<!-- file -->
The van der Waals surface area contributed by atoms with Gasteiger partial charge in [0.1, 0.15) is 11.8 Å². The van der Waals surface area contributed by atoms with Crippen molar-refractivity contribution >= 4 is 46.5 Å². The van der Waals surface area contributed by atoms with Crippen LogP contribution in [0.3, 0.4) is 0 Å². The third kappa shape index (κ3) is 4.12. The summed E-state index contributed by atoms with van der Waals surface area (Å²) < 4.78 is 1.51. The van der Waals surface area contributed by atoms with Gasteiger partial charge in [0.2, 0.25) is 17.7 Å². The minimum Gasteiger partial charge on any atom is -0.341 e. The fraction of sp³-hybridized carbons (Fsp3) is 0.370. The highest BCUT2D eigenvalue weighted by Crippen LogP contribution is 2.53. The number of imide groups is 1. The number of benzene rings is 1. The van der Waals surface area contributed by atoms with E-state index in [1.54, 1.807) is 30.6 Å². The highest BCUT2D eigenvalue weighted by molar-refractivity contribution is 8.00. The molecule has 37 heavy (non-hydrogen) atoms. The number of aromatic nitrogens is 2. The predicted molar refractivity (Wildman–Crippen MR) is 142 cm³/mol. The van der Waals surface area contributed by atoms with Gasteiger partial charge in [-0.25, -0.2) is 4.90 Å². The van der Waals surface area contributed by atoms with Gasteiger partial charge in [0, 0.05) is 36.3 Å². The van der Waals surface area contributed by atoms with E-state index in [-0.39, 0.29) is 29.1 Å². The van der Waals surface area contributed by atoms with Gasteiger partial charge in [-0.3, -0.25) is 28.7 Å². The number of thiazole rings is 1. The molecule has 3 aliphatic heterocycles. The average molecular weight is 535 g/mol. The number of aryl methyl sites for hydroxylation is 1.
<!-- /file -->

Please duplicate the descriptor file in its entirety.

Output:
The van der Waals surface area contributed by atoms with Gasteiger partial charge in [0.1, 0.15) is 11.8 Å². The van der Waals surface area contributed by atoms with Crippen molar-refractivity contribution >= 4 is 46.5 Å². The van der Waals surface area contributed by atoms with Crippen LogP contribution in [0.3, 0.4) is 0 Å². The third kappa shape index (κ3) is 4.12. The summed E-state index contributed by atoms with van der Waals surface area (Å²) < 4.78 is 1.51. The van der Waals surface area contributed by atoms with Gasteiger partial charge in [0.2, 0.25) is 17.7 Å². The minimum Gasteiger partial charge on any atom is -0.341 e. The fraction of sp³-hybridized carbons (Fsp3) is 0.370. The highest BCUT2D eigenvalue weighted by Crippen LogP contribution is 2.53. The number of imide groups is 1. The number of benzene rings is 1. The van der Waals surface area contributed by atoms with E-state index in [1.54, 1.807) is 30.6 Å². The highest BCUT2D eigenvalue weighted by molar-refractivity contribution is 8.00. The molecule has 37 heavy (non-hydrogen) atoms. The number of aromatic nitrogens is 2. The predicted molar refractivity (Wildman–Crippen MR) is 142 cm³/mol. The van der Waals surface area contributed by atoms with Gasteiger partial charge in [-0.25, -0.2) is 4.90 Å². The van der Waals surface area contributed by atoms with Gasteiger partial charge in [0, 0.05) is 36.3 Å². The van der Waals surface area contributed by atoms with E-state index in [-0.39, 0.29) is 29.1 Å². The van der Waals surface area contributed by atoms with Gasteiger partial charge in [-0.3, -0.25) is 28.7 Å². The number of thiazole rings is 1. The molecule has 3 aliphatic heterocycles. The average molecular weight is 535 g/mol. The number of aryl methyl sites for hydroxylation is 1.